The same goes with another expression that the British will keep saying at every possible opportunity:

“I don’t disagree”.

This one still baffles me. Technically, if your acquaintance doesn’t disagree then he/she must agree. But then, he/she has chosen not to simply say that he/she agrees. Why? Probably because, in fact, he/she doesn’t really agree -see, one thing and its opposite again…I have come to the conclusion that, in fact, the person you are talking to doesn’t really care about what you are saying, probably disagrees, and is looking for an easy escape. That said, don’t ask for any clarification unless you have a couple of hours to spare.

– Do not take some expressions too literally

 When I was told by a British colleague that we should touch base the week after, I panicked.  When I found out that touching base had nothing to do with, actually, touching your base (or anyone else’s) I couldn’t help being relieved!

The same goes for lots of idioms and expressions like getting your knickers in a twist, belt and braces, and when the actress talks to the bishop, there might be, in fact, no actress and no bishop. Now you are warned.

Likewise, when you are being called ‘Darling’, ‘Sweetheart’, ‘Honey’ or even ‘Pumpkin’, don’t worry. They don’t really mean it. Well, most of the time. One day, a cab driver, right after calling me ‘Love’ asked me whether I wanted him to keep me company that night. I politely declined, thinking that it was another British thing With hindsight, I am not so sure. I suppose that we all have to learn.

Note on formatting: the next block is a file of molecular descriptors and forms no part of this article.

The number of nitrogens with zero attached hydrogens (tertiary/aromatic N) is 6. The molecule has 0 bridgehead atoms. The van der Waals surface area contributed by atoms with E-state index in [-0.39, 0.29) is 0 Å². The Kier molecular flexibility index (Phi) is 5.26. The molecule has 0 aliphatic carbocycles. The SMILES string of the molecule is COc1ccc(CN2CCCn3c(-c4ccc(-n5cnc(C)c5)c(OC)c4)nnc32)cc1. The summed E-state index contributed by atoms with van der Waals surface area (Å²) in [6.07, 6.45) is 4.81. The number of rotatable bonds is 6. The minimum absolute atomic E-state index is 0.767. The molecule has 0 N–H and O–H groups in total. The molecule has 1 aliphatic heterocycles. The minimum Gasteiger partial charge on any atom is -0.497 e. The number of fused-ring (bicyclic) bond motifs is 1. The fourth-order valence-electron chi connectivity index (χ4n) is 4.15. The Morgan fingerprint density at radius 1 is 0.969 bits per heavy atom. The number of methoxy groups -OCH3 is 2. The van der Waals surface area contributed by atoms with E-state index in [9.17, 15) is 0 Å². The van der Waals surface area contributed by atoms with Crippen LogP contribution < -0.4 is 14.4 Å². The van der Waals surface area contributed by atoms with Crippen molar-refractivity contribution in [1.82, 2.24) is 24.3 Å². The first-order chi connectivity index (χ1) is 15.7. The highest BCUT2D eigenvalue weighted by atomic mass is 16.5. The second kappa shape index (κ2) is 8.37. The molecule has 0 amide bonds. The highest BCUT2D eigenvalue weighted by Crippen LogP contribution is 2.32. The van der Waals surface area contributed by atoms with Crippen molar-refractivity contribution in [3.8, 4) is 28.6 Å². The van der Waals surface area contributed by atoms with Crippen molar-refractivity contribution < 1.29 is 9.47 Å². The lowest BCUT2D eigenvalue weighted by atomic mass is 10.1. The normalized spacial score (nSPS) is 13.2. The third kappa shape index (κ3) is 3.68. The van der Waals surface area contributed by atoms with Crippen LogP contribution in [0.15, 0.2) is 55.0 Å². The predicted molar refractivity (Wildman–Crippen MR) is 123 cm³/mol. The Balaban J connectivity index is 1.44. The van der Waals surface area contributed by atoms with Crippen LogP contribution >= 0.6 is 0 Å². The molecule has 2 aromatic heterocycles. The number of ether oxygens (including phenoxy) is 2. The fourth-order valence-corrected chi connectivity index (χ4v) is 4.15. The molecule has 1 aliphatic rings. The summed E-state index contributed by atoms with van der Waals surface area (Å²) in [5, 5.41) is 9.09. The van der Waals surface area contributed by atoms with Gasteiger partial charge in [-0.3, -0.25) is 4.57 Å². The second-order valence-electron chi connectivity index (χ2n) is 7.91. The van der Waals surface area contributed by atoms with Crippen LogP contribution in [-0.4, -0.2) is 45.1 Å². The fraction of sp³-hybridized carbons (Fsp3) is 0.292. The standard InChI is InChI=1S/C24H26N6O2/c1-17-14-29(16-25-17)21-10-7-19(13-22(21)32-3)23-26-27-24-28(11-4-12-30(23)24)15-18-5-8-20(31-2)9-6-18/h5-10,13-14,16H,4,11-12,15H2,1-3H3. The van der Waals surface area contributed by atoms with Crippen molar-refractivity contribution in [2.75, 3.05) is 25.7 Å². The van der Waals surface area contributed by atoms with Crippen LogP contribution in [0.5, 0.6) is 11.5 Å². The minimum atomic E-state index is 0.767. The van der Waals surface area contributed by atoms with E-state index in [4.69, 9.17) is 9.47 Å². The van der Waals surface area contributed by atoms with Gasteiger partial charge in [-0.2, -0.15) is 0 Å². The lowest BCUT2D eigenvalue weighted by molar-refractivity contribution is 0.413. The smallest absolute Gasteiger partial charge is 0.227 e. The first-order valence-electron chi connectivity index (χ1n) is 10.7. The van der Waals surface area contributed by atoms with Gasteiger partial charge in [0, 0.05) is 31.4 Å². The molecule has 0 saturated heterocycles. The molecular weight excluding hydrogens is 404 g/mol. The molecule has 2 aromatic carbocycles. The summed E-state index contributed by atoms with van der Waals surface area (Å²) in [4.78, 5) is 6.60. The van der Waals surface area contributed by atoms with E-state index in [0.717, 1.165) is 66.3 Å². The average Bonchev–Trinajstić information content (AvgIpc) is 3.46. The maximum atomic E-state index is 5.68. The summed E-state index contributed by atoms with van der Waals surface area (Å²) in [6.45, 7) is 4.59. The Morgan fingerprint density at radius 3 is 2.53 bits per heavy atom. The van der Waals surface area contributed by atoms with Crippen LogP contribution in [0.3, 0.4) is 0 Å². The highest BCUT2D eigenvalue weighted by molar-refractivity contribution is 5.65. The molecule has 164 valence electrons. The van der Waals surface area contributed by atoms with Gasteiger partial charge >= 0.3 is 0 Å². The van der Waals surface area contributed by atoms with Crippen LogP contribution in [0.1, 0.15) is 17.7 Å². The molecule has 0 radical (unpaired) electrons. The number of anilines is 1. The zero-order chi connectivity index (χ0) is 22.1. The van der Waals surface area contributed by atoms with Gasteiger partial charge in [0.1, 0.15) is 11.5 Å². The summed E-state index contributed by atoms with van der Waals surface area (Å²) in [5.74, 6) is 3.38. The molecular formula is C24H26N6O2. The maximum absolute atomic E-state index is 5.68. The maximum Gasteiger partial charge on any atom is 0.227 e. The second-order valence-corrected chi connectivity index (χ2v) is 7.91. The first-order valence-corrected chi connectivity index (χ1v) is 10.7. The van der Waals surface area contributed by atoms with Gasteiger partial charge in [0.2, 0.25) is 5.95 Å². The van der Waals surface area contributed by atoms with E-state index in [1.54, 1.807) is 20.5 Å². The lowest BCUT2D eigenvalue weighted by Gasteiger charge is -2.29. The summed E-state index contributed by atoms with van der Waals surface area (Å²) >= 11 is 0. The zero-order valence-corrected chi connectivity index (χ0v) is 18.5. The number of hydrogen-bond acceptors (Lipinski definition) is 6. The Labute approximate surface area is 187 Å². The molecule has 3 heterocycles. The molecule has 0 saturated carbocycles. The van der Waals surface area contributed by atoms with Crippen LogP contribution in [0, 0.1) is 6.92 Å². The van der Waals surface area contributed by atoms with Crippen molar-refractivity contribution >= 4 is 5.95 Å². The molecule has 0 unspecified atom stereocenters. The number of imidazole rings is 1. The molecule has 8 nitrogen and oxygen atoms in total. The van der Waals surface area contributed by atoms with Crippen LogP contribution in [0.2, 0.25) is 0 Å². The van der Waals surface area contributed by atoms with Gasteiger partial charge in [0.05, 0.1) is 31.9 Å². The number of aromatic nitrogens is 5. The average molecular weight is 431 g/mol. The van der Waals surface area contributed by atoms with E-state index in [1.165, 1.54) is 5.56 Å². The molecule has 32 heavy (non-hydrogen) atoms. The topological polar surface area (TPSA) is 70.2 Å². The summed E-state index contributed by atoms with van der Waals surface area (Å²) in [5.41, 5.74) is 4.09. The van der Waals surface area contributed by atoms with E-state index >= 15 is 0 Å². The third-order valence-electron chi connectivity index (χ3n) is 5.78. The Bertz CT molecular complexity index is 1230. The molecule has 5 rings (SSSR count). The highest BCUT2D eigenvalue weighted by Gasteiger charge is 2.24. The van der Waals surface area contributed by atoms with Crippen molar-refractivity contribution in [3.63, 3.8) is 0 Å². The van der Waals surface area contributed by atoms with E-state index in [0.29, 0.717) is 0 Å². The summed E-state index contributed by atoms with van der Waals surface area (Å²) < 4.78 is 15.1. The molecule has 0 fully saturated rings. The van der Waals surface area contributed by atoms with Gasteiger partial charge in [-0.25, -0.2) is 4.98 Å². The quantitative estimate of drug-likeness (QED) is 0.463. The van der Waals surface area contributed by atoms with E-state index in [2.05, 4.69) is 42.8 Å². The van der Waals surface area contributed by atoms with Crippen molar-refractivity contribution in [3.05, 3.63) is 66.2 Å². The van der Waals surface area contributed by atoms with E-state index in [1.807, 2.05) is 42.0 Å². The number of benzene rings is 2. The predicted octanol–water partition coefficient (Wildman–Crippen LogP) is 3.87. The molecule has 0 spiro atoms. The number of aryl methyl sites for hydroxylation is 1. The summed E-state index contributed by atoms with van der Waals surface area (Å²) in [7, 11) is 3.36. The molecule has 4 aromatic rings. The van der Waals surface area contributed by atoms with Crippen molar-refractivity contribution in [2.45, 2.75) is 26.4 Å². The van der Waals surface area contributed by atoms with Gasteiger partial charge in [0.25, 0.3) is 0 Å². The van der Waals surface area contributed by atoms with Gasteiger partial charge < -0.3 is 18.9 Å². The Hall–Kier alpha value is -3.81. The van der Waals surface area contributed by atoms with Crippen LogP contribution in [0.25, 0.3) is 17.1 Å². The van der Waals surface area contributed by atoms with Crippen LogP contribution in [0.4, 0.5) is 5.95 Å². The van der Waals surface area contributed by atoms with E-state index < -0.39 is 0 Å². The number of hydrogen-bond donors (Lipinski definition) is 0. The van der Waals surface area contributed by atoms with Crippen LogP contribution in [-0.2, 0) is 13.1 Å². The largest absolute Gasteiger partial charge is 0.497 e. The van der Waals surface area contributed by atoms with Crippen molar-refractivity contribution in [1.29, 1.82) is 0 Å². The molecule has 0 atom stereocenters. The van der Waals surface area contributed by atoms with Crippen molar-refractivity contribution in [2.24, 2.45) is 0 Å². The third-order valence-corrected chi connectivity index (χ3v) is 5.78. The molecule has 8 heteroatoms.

– Making sense when you are talking non-sense

 Don’t underestimate such a vital skill. If you want to go with the flow, you will have to learn.

When I moved to this country here is the sort of things that I would have said:

–          Where are the children? It is very quiet in here;

–          I don’t speak English very well;

–          The proposal was rejected;

–          She is divorced but doesn’t want anyone to know;

–          I went to the concert on my own;

–          I disagree;

–          I don’t understand.

Fatal mistakes. Everybody noticed that I hadn’t been brought up in Britain, despite the fact that my English was of course grammatically correct. Here is what I should have said:

–          Where are the kids? I thought it seemed a bit quiet!

–          I am an ‘advanced beginner’ in English;

–          The proposal was rejected in its entirety but there were some good points